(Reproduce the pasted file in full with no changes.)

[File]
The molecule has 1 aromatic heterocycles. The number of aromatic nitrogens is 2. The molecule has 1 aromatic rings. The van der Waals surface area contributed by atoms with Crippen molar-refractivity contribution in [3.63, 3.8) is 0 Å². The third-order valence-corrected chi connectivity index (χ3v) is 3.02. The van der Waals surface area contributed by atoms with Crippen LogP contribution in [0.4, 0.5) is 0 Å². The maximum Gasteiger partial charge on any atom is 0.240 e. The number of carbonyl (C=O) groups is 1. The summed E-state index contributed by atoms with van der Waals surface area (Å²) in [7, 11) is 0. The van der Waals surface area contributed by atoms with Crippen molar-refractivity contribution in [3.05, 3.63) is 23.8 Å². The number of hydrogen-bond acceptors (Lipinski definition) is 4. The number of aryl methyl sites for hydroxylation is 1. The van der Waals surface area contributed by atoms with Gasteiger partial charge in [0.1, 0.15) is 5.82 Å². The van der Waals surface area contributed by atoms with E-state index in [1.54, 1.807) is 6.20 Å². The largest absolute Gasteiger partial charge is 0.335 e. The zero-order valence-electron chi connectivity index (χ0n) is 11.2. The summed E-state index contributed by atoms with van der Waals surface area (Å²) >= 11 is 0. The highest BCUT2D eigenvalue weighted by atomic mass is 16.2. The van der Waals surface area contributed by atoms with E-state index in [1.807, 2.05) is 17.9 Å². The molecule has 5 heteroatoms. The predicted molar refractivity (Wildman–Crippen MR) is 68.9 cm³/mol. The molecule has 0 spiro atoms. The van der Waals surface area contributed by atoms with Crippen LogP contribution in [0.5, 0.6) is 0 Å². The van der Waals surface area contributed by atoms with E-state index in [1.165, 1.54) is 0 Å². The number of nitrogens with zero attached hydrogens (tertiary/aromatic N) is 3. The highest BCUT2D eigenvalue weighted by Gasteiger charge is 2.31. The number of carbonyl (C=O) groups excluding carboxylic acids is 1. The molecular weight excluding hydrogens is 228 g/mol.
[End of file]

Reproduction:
The molecule has 1 aromatic heterocycles. The number of aromatic nitrogens is 2. The molecule has 1 aromatic rings. The van der Waals surface area contributed by atoms with Crippen molar-refractivity contribution in [3.63, 3.8) is 0 Å². The third-order valence-corrected chi connectivity index (χ3v) is 3.02. The van der Waals surface area contributed by atoms with Crippen LogP contribution in [0.4, 0.5) is 0 Å². The maximum Gasteiger partial charge on any atom is 0.240 e. The number of carbonyl (C=O) groups is 1. The summed E-state index contributed by atoms with van der Waals surface area (Å²) in [7, 11) is 0. The van der Waals surface area contributed by atoms with Crippen molar-refractivity contribution in [3.05, 3.63) is 23.8 Å². The number of hydrogen-bond acceptors (Lipinski definition) is 4. The number of aryl methyl sites for hydroxylation is 1. The van der Waals surface area contributed by atoms with Gasteiger partial charge in [0.1, 0.15) is 5.82 Å². The van der Waals surface area contributed by atoms with E-state index in [1.54, 1.807) is 6.20 Å². The largest absolute Gasteiger partial charge is 0.335 e. The zero-order valence-electron chi connectivity index (χ0n) is 11.2. The summed E-state index contributed by atoms with van der Waals surface area (Å²) >= 11 is 0. The highest BCUT2D eigenvalue weighted by atomic mass is 16.2. The van der Waals surface area contributed by atoms with E-state index in [1.807, 2.05) is 17.9 Å². The molecule has 5 heteroatoms. The predicted molar refractivity (Wildman–Crippen MR) is 68.9 cm³/mol. The molecule has 0 spiro atoms. The van der Waals surface area contributed by atoms with Crippen LogP contribution in [0.5, 0.6) is 0 Å². The van der Waals surface area contributed by atoms with E-state index in [1.165, 1.54) is 0 Å². The number of nitrogens with zero attached hydrogens (tertiary/aromatic N) is 3. The highest BCUT2D eigenvalue weighted by Gasteiger charge is 2.31. The number of carbonyl (C=O) groups excluding carboxylic acids is 1. The molecular weight excluding hydrogens is 228 g/mol.